Air Canada calls labour board over job action

Air Canada planes at the Calgary International Airport in Calgary, Alberta, on March 8, 2012.



TORONTO -- An unusual number of Air Canada pilots booking off sick over the weekend prompted the airline to seek help from the federal labour relations board.

But despite fears of additional flight disruptions as part of ongoing labour action, Pearson Airport runways returned to normal operations by Sunday evening, a spokesman said.

Just over 100 of 1,278 scheduled flights were cancelled or delayed due to morning fog and a maintenance area fire Saturday evening, Greater Toronto Airport Authority (GTAA) spokesman Scott Armstrong said.

He said runway 05/23 was closed from 10 p.m. Saturday until about 10 a.m. Sunday after essential takeoff and landing runway lights were disrupted by the fire.

"Startup was slow with dozens of delays," Armstrong said.
At the supper hour, he said repairs were "very successful" and tests of essential lighting was completed.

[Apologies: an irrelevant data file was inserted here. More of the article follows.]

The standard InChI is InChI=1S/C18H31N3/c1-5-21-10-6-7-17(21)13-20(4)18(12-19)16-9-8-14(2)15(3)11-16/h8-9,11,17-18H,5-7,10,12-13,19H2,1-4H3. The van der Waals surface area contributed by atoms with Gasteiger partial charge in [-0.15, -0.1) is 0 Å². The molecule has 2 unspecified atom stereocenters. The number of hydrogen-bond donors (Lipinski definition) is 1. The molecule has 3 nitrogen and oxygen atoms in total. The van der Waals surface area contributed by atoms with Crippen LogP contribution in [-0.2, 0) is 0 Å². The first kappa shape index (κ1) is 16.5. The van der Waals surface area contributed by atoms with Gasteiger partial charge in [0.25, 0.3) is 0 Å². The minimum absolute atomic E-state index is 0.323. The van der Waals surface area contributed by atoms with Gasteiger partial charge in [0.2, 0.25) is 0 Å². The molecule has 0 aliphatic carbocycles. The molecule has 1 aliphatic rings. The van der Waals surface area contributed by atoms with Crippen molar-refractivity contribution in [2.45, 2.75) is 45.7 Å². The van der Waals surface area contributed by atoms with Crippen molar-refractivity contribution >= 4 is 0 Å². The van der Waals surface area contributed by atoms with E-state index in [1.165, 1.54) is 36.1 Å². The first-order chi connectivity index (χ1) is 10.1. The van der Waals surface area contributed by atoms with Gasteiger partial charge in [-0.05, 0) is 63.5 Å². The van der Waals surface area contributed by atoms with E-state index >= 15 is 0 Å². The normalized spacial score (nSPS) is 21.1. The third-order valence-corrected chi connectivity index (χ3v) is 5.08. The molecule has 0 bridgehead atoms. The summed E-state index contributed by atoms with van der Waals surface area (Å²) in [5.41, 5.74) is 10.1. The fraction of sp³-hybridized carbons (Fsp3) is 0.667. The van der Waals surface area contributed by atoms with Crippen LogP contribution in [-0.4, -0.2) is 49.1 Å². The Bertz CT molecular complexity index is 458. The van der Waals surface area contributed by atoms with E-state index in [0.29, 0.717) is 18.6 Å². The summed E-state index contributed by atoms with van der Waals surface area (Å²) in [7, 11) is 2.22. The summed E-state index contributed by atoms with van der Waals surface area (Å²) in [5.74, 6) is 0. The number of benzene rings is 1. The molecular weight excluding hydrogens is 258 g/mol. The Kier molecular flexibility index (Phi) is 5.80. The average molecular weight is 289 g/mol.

During the disruptions, airlines were adjusting their March Break return schedules, with some reducing flights in and out of Canada's busiest airport.

Pearson's website reported most cancellations were of inbound flights, the majority involving Air Canada arrivals from Canadian and American airports, plus one from Mexico City.

Flights on several U.S. airlines to and from cities south of the border, plus one Cuba-bound charter, were also cancelled.

"While weather, a disruption caused by a fire at our major hub in Toronto and other factors affected our operation, some impact was the result of a higher-than usual pilot book-offs," Air Canada spokesman Peter Fitzgerald said by e-mail.

"While Air Canada supports the right of its employees to book off when they are unwell or otherwise unfit to work, we cannot condone such activities as part of industrial action to disrupt our operations and we have asked the CIRB (Canadian Industrial Relations Board) to intervene," he said, without citing specific requests.

After a bitter labour dispute involving several of the unions representing workers, including pilots and ground crews, the Senate passed back-to-work legislation Thursday that referred disputes to arbitration.

Arguing an Air Canada work stoppage could damage the economy's fragile recovery from recession, the government said it intervened to prevent both a lockout of the pilots by Air Canada and a planned strike by its machinists.

The pilots vowed Friday to fight back through the courts.
The 3,000-member Air Canada Pilots Association did not return messages Sunday.

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